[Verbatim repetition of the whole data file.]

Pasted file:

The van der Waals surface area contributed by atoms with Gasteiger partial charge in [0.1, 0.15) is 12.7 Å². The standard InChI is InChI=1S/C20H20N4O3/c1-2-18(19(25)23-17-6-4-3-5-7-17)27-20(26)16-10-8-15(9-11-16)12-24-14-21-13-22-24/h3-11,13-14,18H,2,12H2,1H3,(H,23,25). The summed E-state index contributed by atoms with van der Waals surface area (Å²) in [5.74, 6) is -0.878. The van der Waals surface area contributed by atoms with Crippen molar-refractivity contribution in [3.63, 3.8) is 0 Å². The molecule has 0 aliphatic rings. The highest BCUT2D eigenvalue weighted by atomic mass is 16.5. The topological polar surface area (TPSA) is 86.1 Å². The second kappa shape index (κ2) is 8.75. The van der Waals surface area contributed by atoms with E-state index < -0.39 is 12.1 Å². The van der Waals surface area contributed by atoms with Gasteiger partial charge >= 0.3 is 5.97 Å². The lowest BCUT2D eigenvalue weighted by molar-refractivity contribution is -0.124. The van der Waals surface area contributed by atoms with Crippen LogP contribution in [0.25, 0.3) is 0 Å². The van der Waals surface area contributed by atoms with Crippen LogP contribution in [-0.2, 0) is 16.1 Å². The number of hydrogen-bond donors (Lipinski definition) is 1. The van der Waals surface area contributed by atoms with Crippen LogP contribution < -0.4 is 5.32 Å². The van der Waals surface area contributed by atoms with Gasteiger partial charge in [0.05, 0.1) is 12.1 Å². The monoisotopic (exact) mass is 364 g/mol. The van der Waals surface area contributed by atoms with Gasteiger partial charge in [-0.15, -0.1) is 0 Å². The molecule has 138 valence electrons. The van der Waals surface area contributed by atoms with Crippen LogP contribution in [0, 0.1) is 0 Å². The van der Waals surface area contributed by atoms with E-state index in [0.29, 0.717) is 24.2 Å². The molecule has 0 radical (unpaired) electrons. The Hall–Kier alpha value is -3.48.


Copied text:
The van der Waals surface area contributed by atoms with Gasteiger partial charge in [0.1, 0.15) is 12.7 Å². The standard InChI is InChI=1S/C20H20N4O3/c1-2-18(19(25)23-17-6-4-3-5-7-17)27-20(26)16-10-8-15(9-11-16)12-24-14-21-13-22-24/h3-11,13-14,18H,2,12H2,1H3,(H,23,25). The summed E-state index contributed by atoms with van der Waals surface area (Å²) in [5.74, 6) is -0.878. The van der Waals surface area contributed by atoms with Crippen molar-refractivity contribution in [3.63, 3.8) is 0 Å². The molecule has 0 aliphatic rings. The highest BCUT2D eigenvalue weighted by atomic mass is 16.5. The topological polar surface area (TPSA) is 86.1 Å². The second kappa shape index (κ2) is 8.75. The van der Waals surface area contributed by atoms with E-state index < -0.39 is 12.1 Å². The van der Waals surface area contributed by atoms with Gasteiger partial charge >= 0.3 is 5.97 Å². The lowest BCUT2D eigenvalue weighted by molar-refractivity contribution is -0.124. The van der Waals surface area contributed by atoms with Crippen LogP contribution in [0.25, 0.3) is 0 Å². The van der Waals surface area contributed by atoms with Crippen LogP contribution in [-0.2, 0) is 16.1 Å². The number of hydrogen-bond donors (Lipinski definition) is 1. The van der Waals surface area contributed by atoms with Crippen LogP contribution < -0.4 is 5.32 Å². The van der Waals surface area contributed by atoms with Gasteiger partial charge in [0.05, 0.1) is 12.1 Å². The monoisotopic (exact) mass is 364 g/mol. The van der Waals surface area contributed by atoms with Gasteiger partial charge in [-0.15, -0.1) is 0 Å². The molecule has 138 valence electrons. The van der Waals surface area contributed by atoms with Crippen LogP contribution in [0, 0.1) is 0 Å². The van der Waals surface area contributed by atoms with E-state index in [0.29, 0.717) is 24.2 Å². The molecule has 0 radical (unpaired) electrons. The Hall–Kier alpha value is -3.48.